[Updated 2, 02/05/2014: Another reply from Vodafone, this time saying “At this stage, there are no plans to provide 4G permanently in Pukekohe.” Heigh ho.]

Pukekohe is — and don’t take my word for it; check with Statistics New Zealand — a big and growing town. When they counted us in 2001, there were over 18,000 people in Pukekohe, a town that had grown by over 11% in the previous five years; the rest of the country was growing, during that time, at less than three and a half percent. And, according to more recent estimates, there are now some 27,000 of us here. And there are reasons for this dramatic increase. I am, and I don’t care who knows it, quite openly biased here; I do quite honestly believe that Pukekohe is a thoroughly liveable town, and others seem to be forming the same conclusion.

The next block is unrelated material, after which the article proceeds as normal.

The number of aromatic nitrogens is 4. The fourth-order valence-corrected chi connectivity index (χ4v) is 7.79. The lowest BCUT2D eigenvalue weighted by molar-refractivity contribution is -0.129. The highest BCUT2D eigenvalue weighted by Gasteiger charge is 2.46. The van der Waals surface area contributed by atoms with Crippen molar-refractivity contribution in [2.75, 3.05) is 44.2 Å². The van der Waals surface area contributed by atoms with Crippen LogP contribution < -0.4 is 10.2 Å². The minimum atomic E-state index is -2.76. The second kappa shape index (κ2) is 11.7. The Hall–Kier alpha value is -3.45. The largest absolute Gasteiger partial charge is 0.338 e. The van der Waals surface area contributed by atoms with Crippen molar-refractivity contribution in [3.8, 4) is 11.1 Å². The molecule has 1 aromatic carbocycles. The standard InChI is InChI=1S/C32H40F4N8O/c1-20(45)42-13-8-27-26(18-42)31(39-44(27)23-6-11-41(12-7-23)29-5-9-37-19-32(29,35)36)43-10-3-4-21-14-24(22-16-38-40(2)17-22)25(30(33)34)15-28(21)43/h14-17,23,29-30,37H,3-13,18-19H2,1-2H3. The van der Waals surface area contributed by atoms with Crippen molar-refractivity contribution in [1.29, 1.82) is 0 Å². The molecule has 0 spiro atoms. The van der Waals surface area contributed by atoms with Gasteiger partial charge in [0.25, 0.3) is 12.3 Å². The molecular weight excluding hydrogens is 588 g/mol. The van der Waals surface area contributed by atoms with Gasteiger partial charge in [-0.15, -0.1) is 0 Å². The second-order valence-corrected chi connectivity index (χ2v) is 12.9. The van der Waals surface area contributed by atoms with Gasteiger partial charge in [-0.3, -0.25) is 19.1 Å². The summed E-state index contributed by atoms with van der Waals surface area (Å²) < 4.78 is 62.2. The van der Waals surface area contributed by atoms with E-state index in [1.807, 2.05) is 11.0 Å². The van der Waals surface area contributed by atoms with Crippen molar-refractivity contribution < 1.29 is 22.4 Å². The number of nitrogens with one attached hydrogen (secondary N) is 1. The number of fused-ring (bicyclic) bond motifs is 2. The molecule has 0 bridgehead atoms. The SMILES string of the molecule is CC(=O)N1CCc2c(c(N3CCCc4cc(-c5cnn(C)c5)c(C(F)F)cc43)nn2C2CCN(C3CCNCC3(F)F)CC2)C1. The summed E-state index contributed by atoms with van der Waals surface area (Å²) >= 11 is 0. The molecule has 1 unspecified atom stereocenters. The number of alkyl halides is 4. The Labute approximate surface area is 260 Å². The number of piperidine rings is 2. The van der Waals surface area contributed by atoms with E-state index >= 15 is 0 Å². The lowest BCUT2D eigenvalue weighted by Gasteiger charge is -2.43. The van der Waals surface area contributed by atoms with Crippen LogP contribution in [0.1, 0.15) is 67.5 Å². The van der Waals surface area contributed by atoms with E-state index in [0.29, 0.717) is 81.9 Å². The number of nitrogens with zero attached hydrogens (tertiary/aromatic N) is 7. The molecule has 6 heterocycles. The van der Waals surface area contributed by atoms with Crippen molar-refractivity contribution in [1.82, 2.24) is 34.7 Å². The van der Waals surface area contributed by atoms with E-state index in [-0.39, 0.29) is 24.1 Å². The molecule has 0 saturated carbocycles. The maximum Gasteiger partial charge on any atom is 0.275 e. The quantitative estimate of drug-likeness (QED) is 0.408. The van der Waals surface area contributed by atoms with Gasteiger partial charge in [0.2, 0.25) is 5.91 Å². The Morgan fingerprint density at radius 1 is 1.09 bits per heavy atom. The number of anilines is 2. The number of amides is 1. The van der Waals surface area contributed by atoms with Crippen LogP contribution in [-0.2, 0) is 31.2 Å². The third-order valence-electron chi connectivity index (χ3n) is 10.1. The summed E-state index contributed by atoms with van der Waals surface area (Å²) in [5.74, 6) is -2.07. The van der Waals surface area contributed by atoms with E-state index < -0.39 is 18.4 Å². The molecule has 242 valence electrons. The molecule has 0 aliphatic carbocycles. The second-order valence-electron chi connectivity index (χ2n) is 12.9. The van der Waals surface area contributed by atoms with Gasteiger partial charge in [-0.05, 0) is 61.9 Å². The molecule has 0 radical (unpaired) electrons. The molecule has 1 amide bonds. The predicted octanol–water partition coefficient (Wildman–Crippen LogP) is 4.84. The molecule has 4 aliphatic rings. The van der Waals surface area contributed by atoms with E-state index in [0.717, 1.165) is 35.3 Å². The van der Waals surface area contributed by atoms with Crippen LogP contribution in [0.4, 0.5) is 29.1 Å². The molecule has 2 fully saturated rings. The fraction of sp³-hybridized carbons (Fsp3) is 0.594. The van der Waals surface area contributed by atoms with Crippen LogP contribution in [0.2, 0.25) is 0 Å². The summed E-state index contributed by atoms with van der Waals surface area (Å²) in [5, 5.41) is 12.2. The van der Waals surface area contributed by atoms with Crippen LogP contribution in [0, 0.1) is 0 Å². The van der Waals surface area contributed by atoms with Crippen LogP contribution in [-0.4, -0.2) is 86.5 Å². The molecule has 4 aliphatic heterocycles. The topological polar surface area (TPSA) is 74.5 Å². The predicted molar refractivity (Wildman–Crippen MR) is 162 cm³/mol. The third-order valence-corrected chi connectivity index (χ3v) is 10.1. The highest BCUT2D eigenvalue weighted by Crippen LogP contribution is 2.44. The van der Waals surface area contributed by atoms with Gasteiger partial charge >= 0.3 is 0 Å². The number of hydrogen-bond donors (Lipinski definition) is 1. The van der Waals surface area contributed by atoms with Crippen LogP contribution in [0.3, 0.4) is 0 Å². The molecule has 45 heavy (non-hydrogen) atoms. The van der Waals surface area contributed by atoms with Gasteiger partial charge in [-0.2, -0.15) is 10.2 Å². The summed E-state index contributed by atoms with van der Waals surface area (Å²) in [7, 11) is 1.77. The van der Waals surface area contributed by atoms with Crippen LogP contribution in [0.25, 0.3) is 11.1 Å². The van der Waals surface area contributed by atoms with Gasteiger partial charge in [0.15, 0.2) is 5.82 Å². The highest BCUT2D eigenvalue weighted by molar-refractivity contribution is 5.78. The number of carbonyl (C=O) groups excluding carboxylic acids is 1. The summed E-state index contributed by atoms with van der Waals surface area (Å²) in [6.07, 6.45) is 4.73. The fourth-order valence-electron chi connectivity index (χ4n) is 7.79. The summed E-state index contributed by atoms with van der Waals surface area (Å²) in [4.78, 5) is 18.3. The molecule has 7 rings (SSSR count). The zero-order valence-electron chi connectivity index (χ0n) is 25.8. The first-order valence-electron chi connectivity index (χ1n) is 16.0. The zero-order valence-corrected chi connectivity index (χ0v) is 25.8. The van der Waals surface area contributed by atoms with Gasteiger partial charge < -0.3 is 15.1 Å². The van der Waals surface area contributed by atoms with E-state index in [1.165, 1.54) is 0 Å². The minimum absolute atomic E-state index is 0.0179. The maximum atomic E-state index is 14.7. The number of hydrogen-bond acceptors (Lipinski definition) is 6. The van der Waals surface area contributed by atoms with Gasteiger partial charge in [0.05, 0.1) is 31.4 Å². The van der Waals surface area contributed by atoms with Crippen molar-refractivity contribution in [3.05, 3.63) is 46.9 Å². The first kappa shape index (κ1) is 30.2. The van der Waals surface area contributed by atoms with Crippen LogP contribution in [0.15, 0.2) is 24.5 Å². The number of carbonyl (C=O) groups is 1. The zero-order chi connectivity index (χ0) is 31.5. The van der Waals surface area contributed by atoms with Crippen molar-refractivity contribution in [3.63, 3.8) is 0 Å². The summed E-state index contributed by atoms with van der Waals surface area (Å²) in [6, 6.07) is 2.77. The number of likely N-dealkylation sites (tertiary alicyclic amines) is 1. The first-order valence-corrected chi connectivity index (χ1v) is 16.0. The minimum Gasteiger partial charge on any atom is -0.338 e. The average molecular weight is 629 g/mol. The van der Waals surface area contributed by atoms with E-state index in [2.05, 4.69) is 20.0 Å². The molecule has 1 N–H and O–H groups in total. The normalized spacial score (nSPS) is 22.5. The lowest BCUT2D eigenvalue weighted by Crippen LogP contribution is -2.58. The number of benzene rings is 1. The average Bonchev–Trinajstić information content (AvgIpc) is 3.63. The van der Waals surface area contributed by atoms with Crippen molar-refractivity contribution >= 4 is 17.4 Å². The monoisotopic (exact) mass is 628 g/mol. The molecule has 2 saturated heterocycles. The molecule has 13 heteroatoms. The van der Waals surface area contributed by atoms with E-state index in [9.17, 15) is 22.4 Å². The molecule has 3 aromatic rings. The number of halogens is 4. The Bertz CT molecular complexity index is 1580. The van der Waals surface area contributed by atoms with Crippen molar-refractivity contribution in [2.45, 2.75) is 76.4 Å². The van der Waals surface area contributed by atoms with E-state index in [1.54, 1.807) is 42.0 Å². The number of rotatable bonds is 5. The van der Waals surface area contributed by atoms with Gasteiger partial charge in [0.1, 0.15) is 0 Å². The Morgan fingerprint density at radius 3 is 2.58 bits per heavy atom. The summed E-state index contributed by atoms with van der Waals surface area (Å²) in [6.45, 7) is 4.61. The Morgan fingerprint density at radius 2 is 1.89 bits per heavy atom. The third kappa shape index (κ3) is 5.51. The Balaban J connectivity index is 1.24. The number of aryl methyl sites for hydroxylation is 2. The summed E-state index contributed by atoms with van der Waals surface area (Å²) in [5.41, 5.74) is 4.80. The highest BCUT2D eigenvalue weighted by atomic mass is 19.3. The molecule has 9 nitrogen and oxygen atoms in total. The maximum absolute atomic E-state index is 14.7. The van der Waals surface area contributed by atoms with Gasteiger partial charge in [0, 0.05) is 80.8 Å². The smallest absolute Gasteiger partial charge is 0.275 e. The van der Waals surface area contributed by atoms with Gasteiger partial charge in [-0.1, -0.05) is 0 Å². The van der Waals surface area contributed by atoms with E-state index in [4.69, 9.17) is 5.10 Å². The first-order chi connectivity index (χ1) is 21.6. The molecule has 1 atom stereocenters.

But we remain, despite having been subsumed into Auckland when the city was expanded to include the entire Auckland region in 2011, the red-headed stepchild of the SuperCity, and nowhere is this more true than on the city’s trains. Pukekohe is the end of the line for the Southern Line, and it’s an incredibly useful service. I take the train to work most mornings, and home again most evenings, but that’s the extent, however, of my usage; I’d love to be able to train into the city at the weekend, but since, for no good reason anyone’s been able to explain to me, there are no trains on Saturdays or Sundays out of Pukekohe; trains run as far south as Papakura, the next stop up on the line, and no further. During the week, the service is limited, but at least we can expect one train in three or four to keep going beyond Papakura; from Friday evening to Monday morning, nothing runs. There is very strong support in Pukekohe for a weekend train service, but Auckland Transport simply seem uninterested in servicing their southernmost customers. A bizarre stand-off has occurred, with Auckland Transport telling us that if passenger numbers go up, more services might well be laid on, but with, currently, no passenger service at all from Pukekohe at the weekend, it is impossible for potential passengers to demonstrate their willing to use any service that might be provided.